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What are the Signs of Dehydration in the Elderly?

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  • Written By: Dulce Corazon
  • Edited By: W. Everett
  • Last Modified Date: 21 September 2016
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Dehydration is the lack of fluid or loss of fluid from the body, which can often impair the body's normal functions. Lack of fluid may occur when there is inadequate water intake, especially during hot temperatures. Loss of fluid from the body is often a result of vomiting, use of certain medications, heavy sweating, and diarrhea. The signs of dehydration in the elderly are sometimes less observable than in the younger individuals. These include loss of skin elasticity and shrunken eyes. Many dehydrated patients, including the elderly and the young, may also experience dizziness, decreased urine output, low blood pressure, and development of urinary tract infection (UTI).

In young adults, one sign of dehydration is wrinkling or decreased elasticity of the skin. Older individuals generally have wrinkled skin, so these signs can frequently be less noticeable in them. A way to test for dehydration in the elderly is by pulling the skin of the hand and releasing it. The skin should quickly return to its normal position, and failure to do so may be a sign of dehydration. Some frail elderly also appear to have shrunken eyes, thus many caregivers may not interpret this as a sign of elderly dehydration.

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When the body lacks fluid, the urine output also decreases. The color of urine often becomes darker and more concentrated when someone is dehydrated. Constipation may also occur due to less fluid to soften the stool. Aside from these, dehydration in the elderly may also cause fever, dryness of the eyes, and mouth, and absence of sweat. Signs of severe dehydration can frequently lead to severe muscle cramps, confusion, loss of consciousness, and convulsions.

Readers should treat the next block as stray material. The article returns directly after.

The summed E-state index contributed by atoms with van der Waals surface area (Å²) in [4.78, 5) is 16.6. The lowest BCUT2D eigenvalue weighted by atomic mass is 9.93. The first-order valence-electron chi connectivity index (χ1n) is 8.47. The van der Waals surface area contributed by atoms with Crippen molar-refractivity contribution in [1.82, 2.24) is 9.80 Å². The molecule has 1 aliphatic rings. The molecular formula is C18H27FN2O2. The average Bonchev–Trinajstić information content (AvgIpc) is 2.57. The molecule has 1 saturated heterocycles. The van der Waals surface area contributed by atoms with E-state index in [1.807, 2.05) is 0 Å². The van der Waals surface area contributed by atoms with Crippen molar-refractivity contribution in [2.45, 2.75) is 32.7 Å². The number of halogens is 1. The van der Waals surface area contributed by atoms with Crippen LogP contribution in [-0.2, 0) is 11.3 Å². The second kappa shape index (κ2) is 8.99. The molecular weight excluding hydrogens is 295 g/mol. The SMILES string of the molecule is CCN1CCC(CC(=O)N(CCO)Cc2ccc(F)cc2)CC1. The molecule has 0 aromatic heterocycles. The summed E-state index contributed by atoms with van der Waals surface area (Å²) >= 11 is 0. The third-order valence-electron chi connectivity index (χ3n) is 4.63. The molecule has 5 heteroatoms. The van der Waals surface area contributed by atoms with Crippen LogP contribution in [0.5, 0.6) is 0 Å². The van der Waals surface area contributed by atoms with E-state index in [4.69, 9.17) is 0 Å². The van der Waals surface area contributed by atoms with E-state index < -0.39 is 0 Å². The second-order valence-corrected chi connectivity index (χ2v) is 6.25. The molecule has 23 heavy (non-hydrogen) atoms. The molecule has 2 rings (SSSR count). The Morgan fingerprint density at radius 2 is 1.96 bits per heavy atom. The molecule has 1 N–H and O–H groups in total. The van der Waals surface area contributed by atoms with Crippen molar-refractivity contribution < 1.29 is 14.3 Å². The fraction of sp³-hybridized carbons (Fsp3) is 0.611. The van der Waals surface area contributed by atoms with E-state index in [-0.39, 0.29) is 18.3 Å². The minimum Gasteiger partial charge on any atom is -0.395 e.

Many elderly men and women also are prone to other health problems, such as diabetes, high blood pressure, and stroke. They may be taking medications that can lead to dehydration, and this can further complicate their conditions. Another factor that may contribute to dehydration in the elderly is weakness due to their age, which makes them less able to get water frequently. Their sense of thirst may also be decreased, thus, they may not feel the need to drink as often as needed. For these reasons it is important for caregivers and family members to know how to look for the symptoms and signs of dehydration in the elderly.

The best way to prevent dehydration in the elderly is to make sure they are given an adequate amount of water every day. They should also be encouraged to drink water often, and provided with drinking water and soup within easy reach. When vomiting, diarrhea, or infections occur, treatment and fluid replacement should be promptly sought.

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Inaventu
Post 2

@Ruggercat68- I understand what you're going through. My dad passed out last summer and I had to take him to the ER. The doctor said it was severe dehydration. I just assumed he was doing everything he was supposed to do to keep healthy, including drinking more liquids during the hot months. I don't believe he even realized how dehydrated he truly was. He said he never really felt overly thirsty, and he'd get busy in his workshop and forget to drink something.

I wish the signs of dehydration in the elderly were a little more obvious sometimes. I can usually tell if my dad's getting dehydrated by looking at the skin around his eyes, but I can't force him to do anything about it. I just buy cases of bottled water and keep them in his refrigerator.

Ruggercat68
Post 1

My elderly mother-in-law has all these signs of dehydration for years. Just about every time we've had to take her to the emergency room for other reasons, the first thing the doctor will do is start her on IV fluids. Sometimes the problems she's having, like muscle cramps and confusion, can be traced directly back to severe dehydration.

We have tried many times to convince her to drink more fluids, but she refuses to change her daily routine. She claims to hate the taste of water, even if we invest in the best bottled spring water available. She considers her one cup of coffee in the morning to be an acceptable amount of fluid until lunch time. It's a constant struggle for us to keep her from becoming dehydrated again.

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